L'Sana DJahspora said he attended his son's memorial service Saturday in Gary and joined the protest Sunday to fight for justice in his son's name.
Cinque "Q" DJahspora, 20, was shot by police Nov. 6 outside the condominium complex in Jackson, Tenn., where he lived with his father.
L'Sana DJahspora said his son did not have a gun and was shot in the back from a distance.
Police say Cinque DJahspora fought with them, but the elder DJahspora contend that would have been out of character for his son. There is no video of the encounter between his son and police.
DJahspora said he thinks police are trying to cover up details about how his son was killed.
"It is going to be known," he said. "There is going to be justice for my son."
Organizer Lorell Kilpatrick said 36 people RSVP'd for the rally in Hammond and even more turned out.
One of the issues the protesters raised was the ticketing of students by Hammond police for jaywalking.
Protesters said jaywalking, while it's not smart, is something many children do. The demonstrators contended the students were being treated like criminals, because they're required to appear before a judge on the ticket.
"We're trying to get a police moratorium on jaywalking tickets," Kilpatrick said. "Because it's creating a hardship on the families."
At one point, demonstrators began jaywalking across Calumet Avenue in protest. They completely blocked traffic about 1:30 p.m., police Lt. Richard Hoyda said.
Hammond Mayor Thomas McDermott Jr. said six or seven police squad cars had to be called from other patrol areas in the city to help with crowd control.
He said organizer Carlotta Blake-King incited the crowd to block traffic on Calumet.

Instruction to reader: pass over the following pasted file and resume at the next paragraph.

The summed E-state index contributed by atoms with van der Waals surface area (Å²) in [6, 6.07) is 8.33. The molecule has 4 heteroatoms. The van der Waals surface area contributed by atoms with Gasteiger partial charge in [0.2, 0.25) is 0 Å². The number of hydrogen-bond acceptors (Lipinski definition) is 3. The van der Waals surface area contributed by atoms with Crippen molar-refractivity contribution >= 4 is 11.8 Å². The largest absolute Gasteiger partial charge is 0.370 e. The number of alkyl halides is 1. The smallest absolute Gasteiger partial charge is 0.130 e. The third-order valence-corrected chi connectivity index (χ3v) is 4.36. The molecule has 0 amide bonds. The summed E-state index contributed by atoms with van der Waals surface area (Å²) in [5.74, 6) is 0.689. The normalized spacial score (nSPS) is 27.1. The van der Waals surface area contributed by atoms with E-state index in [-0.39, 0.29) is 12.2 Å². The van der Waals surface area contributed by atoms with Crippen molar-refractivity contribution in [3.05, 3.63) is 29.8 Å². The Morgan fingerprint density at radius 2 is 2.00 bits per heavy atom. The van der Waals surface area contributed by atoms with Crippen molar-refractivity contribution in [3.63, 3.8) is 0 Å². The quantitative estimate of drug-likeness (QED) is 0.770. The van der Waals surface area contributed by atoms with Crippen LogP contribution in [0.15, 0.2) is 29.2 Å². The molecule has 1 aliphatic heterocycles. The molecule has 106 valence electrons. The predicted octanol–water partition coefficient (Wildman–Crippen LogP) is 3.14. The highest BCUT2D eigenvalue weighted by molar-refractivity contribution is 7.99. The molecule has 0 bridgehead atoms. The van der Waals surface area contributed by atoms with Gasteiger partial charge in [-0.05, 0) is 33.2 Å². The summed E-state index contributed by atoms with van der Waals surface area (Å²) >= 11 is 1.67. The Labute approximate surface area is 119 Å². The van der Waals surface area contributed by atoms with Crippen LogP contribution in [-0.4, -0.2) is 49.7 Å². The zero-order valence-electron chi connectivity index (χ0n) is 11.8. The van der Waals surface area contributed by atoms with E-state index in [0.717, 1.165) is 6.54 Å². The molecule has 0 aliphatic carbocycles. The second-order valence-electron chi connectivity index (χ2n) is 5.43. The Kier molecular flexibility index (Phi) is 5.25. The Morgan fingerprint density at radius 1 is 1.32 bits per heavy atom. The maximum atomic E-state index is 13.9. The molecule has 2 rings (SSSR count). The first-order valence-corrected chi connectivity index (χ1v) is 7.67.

No one was arrested or cited, Hoyda said.
Kilpatrick said demonstrators moved to crosswalks at the intersection of Calumet Avenue and Highland Street and eventually began walking with the traffic signals. Police then helped stop traffic for them, protesters said.
Signs placed in trees on the front lawn of City Hall said, "Support police, don't harass them," Kilpatrick said.
Though someone climbed the trees and kicked the signs down, Kilpatrick said she supported that statement. Police shouldn't be harassed, she said.
While there was some civil disobedience, there were no arrests, she said.
"It's all good. We can't do anything without some type of coalition," she said.
The group included men and woman, children and adults and people of all races and ethnicity, Kilpatrick said.
The event turned into a protest, but originally had been billed as a rally for solidarity and justice, Kilpatrick said. All people have a right to peace, a living wage, quality education and adequate health care, she said.
Michael McInerney, who runs the Mad Mac conservative Facebook page, said he and others involved with the page put up four signs in the trees before the protest to show support for police.
"I'm about fairness for the police, for the defense of the police," McInerney said. Group members put signs in the trees to send a message to protesters, who they say are accusing police of being racist and of profiling and harassing people, he said.
McInerney said people need to obey police orders and stop blaming police for the consequences of their own irresponsibility.
Police aren't out to harass people, he said.
"They want to get to work. They want to get to the end of the day. They want to leave and get a pension," he said of officers.
Blake-King said she's proud of the stance the demonstrators took Sunday.
Blake-King said McDermott Jr.'s administration has turned a "seemingly deaf ear to the issues at hand."
Blake-King, who is suing McDermott and others in federal court over her termination from United Neighborhoods Inc., said Sunday she was unhappy with the dialogue at a city forum in November addressing the rules and responsibilities of the Police Department.
The forum was prompted by a September traffic stop and ensuing federal lawsuit, which accuses two white Hammond police officers of using excessive force after a black couple refused to get out of their car during a traffic stop.
"There was no two-way conversation," Blake-King said. "We were talked to like we were children, and that has to stop."
McDermott said the forum lasted more than three hours, and more than 350 people attended. He said the forum featured a panel of distinguished speakers who answered residents' questions.
He said Blake-King became disruptive at the meeting, and order had to be maintained.
Link to original article from NW Times